By comparison, the same set up was made utilizing a lithographic plate prepared from the preferred lacquer emulsion described in U.S. Pat. 3,019,105. It was clearly seen that very substantial amounts of material were removed by the tape from the surface of the plate.

In another test, a lithographic plate using the preferred formula of this invention was wiped with common ink or plate solvents as described below: (1) a section of the plate was wiped with a piece of absorbent cotton saturated with dehydrated castor oil, (2) another section was similarly wiped with linseed oil. (3) A third section was wiped with lithotine solvent, (4) a fourth section was wiped with Ma gie 535 ink oil, a high boiling, low K. B. aliphatic hydrocarbon. It was readily apparent that there was little or no matter removed from the plate by wiping with these solvents, which are commonly encountered in lithographic printing.

By comparison, a lithographic plate prepared from the preferred lacquer emulsion material described in US. Pat. 3,019,105 was wiped in the same manner with the same respective solvents. It was clearly apparent that a very substantial amount of image material was removed from the plate by these commonly encountered solvents.

Wear tests were performed using an abrasive wheel on plates prepared using the preferred lacquer emulsion described in US. Pat. 3,019,105 and the preferred lacquer emulsion material of this invention. The wear tests were conventional S-cycle and -cycle wear tests using a Calibrase abrasive wheel CS-17 on a Taber Abraser, Taber Instrument Company, Tonawanda, N.Y. It is strikingly evident that the material of this invention is muc-h more difiicult to wear away than that described in US. Pat. 3,019,105.

The superiority of applicants lacquer emulsion is believed to be attributable to the combination of the use of a particular vinyl resin together with omission of plasticizer in the lacquer composition.

The resin used is Union Carbides Bakelite Vinyl Solution Resin VYHH, which is a medium molecular weight copolymer of about 87% vinyl chloride and 13% vinyl acetate, by weight. Bakelite VYHH is further described in product literature available from Union Carbide under the titles Bakelite Vinyl Plastics Product Data-Bakelite Vinyl Solution Resin VYHH (J2195B,026-4) and Bakelite Resins for Surface Coatings, Temporary Technical Bulletin No. 228-Bakelite Vinyl Chloride-Acetate Resins for Solution Coatings, October 1957, which are incorporated herein by reference.

The use of this resin as a lacquer emulsion component is believed to be particularly unobvious since the abovereferenced product literature states that it exhibits poor air-dry adhesion to almost all surfaces.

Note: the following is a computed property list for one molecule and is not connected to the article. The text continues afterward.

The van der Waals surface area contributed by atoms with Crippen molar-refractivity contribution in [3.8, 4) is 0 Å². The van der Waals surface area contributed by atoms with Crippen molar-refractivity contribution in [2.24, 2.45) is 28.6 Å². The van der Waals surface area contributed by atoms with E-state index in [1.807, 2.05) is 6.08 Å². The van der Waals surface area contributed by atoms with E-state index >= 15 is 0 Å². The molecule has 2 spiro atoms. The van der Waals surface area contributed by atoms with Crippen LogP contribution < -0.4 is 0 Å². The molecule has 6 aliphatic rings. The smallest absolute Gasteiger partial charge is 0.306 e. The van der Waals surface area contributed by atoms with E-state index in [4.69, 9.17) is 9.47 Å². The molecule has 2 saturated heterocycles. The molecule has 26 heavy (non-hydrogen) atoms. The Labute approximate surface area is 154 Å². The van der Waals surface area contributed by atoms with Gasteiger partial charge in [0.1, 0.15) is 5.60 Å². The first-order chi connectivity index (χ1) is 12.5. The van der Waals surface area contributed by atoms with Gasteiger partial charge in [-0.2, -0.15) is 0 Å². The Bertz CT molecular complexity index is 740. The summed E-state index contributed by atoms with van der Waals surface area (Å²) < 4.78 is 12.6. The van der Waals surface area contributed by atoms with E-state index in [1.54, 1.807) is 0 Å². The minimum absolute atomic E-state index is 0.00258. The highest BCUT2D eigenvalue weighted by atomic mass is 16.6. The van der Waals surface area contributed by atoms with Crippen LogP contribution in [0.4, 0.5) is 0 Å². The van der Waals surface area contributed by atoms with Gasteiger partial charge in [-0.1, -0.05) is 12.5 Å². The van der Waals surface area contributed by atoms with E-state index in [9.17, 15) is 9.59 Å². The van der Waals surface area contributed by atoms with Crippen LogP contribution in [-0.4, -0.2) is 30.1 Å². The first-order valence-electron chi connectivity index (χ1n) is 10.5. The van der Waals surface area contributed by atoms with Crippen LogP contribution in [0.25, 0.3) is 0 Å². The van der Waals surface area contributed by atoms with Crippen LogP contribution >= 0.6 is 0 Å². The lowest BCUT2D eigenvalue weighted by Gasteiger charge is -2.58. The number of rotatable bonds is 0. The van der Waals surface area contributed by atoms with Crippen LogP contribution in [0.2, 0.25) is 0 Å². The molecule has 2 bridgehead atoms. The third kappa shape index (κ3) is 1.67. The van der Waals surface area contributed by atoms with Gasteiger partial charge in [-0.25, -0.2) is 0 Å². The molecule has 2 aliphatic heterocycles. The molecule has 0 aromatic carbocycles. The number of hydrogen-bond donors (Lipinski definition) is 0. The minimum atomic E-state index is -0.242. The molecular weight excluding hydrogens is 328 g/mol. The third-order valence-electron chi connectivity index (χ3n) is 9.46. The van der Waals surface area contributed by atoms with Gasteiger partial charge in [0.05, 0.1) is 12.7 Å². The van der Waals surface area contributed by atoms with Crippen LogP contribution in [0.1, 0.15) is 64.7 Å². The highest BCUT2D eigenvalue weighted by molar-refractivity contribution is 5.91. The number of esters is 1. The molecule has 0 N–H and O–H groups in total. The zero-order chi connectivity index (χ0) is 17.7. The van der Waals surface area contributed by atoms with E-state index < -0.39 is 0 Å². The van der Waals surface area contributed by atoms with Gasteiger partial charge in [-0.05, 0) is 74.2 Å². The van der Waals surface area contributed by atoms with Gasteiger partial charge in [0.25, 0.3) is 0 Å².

The use of this resin in lacquer emulsions without a plasticizer is believed to be still more unobvious in view of the fact that the above product literature recommends use of a plasticizer. Also, as shown by the patents referred to herein, plasticizers are normally used in resin-containing lacquer emulsions for lithographic plates.

Absence of plasticizer with this resin has resulted in harder, more solvent resistant, more wear resistant coatings on lithographic plates, but surprisingly has not significantly affected other desirable properties such as adhesion and flexibility.

The method of use of applicants lacquer emulsion is conventional and is described in column 4, lines 10-30 of US. 3,481,740.

I claim:

1. A plasticizer-free oil-in-water emulsion for preparing exposed lithographic plates for printing consisting essentially of, by weight:

Percent Aqueous gurn arabic solution (14 degree B.) 40-60 Ethylene, diethylene, triethylene or propylene glycol 3-1'0 Phosphoric acid 1-5 Acetic acid 0-3 Fumed silica 0.5-3 Non-ionic surfactant 0-1 Copolymer of 87% vinyl chloride and 13% vinyl acetate 2-4 Solvent for the copolymer, having an evaporation rate between about and (N-butyl acetate) 20-30 Pigment l-2 Water 0-20 2. A plasticizer-free oil-in-water emulsion for preparing exposed lithographic plates for printing consisting essentially of, by weight:

Percent 14 degree B. equeous gum arabic solution -55 Ethylene glycol 4.5-5.5 Phosphoric acid 3.5-4.5 Fumed silica 0.9-1.1 Non-ionic surfactant 0-0.3

Copolymer of 87% vinyl chloride and 13% vinyl acetate 2.5-4

Cyclohexanone 22-28 Pigment 1-2 Deionized water 9-11 3. The emulsion of claim 2 wherein the pigment is carbon black.

References Cited DAVID KLEIN, Primary Examiner US. Cl. X.R. 9633

Referenced by
Citing PatentFiling datePublication dateApplicantTitle
US3887373 *Dec 12, 1973Jun 3, 1975Motorola IncNon-polluting photoresist developing process
US3989522 *Feb 18, 1975Nov 2, 1976Agfa-Gevaert N.V.Manufacture of a planographic printing plate by making silver halide areas of emulsion oleophicic
US4130425 *Dec 29, 1976Dec 19, 1978Marcole, Inc.Subtractive developer for lithographic plates
US4213887 *Jul 16, 1979Jul 22, 1980American Hoechst CorporationLithographic plate finisher
US4258122 *Jun 30, 1978Mar 24, 1981Fuji Photo Film Co., Ltd.Process for preparing lithographic printing plate using silicate containing-desensitizer
US4399243 *Dec 12, 1980Aug 16, 1983Richardson Graphics CompanyCleaner and scratch remover composition
Classifications
U.S. Classification524/55, 430/302, 430/949, 524/562
International ClassificationB41N3/08
Cooperative ClassificationY10S430/15, B41N3/08
European ClassificationB41N3/08
Legal Events
DateCodeEventDescription
Jul 16, 1986ASAssignment
Owner name: BASF CORPORATION, A CORP. OF DE.
Free format text: MERGER;ASSIGNORS:BASF WYANDOTTE CORPORATION;BADISCHE CORPORATION;BASF SYSTEMS CORPORATION;AND OTHERS;REEL/FRAME:004599/0786
Effective date: 19851227
Owner name: BASF CORPORATION, A CORP. OF DE.,STATELESS